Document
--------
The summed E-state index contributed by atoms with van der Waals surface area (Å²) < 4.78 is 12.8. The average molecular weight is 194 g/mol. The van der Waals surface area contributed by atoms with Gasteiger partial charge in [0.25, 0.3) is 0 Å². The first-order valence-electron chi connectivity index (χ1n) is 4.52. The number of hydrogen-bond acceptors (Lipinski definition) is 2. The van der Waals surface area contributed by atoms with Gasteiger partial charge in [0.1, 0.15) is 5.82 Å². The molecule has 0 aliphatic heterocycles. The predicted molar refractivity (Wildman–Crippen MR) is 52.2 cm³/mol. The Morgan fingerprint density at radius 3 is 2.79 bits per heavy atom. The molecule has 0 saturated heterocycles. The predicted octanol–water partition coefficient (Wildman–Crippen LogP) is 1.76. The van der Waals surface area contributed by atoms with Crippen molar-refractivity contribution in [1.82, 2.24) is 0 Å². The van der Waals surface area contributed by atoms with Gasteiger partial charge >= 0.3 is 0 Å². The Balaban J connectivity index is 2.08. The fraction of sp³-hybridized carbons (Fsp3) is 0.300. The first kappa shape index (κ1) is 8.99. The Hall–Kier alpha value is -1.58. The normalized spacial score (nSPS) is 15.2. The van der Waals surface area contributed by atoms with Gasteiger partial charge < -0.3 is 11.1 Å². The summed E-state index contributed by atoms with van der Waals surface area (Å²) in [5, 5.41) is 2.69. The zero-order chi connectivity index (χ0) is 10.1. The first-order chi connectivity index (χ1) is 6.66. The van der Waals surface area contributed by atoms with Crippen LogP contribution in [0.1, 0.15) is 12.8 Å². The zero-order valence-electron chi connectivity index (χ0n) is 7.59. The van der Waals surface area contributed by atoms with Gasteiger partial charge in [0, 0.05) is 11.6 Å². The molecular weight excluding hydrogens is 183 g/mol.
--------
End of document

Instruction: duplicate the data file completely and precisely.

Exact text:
The summed E-state index contributed by atoms with van der Waals surface area (Å²) < 4.78 is 12.8. The average molecular weight is 194 g/mol. The van der Waals surface area contributed by atoms with Gasteiger partial charge in [0.25, 0.3) is 0 Å². The first-order valence-electron chi connectivity index (χ1n) is 4.52. The number of hydrogen-bond acceptors (Lipinski definition) is 2. The van der Waals surface area contributed by atoms with Gasteiger partial charge in [0.1, 0.15) is 5.82 Å². The molecule has 0 aliphatic heterocycles. The predicted molar refractivity (Wildman–Crippen MR) is 52.2 cm³/mol. The Morgan fingerprint density at radius 3 is 2.79 bits per heavy atom. The molecule has 0 saturated heterocycles. The predicted octanol–water partition coefficient (Wildman–Crippen LogP) is 1.76. The van der Waals surface area contributed by atoms with Crippen molar-refractivity contribution in [1.82, 2.24) is 0 Å². The van der Waals surface area contributed by atoms with Gasteiger partial charge >= 0.3 is 0 Å². The Balaban J connectivity index is 2.08. The fraction of sp³-hybridized carbons (Fsp3) is 0.300. The first kappa shape index (κ1) is 8.99. The Hall–Kier alpha value is -1.58. The normalized spacial score (nSPS) is 15.2. The van der Waals surface area contributed by atoms with Gasteiger partial charge < -0.3 is 11.1 Å². The summed E-state index contributed by atoms with van der Waals surface area (Å²) in [5, 5.41) is 2.69. The zero-order chi connectivity index (χ0) is 10.1. The first-order chi connectivity index (χ1) is 6.66. The van der Waals surface area contributed by atoms with Crippen LogP contribution in [0.1, 0.15) is 12.8 Å². The zero-order valence-electron chi connectivity index (χ0n) is 7.59. The van der Waals surface area contributed by atoms with Gasteiger partial charge in [0, 0.05) is 11.6 Å². The molecular weight excluding hydrogens is 183 g/mol.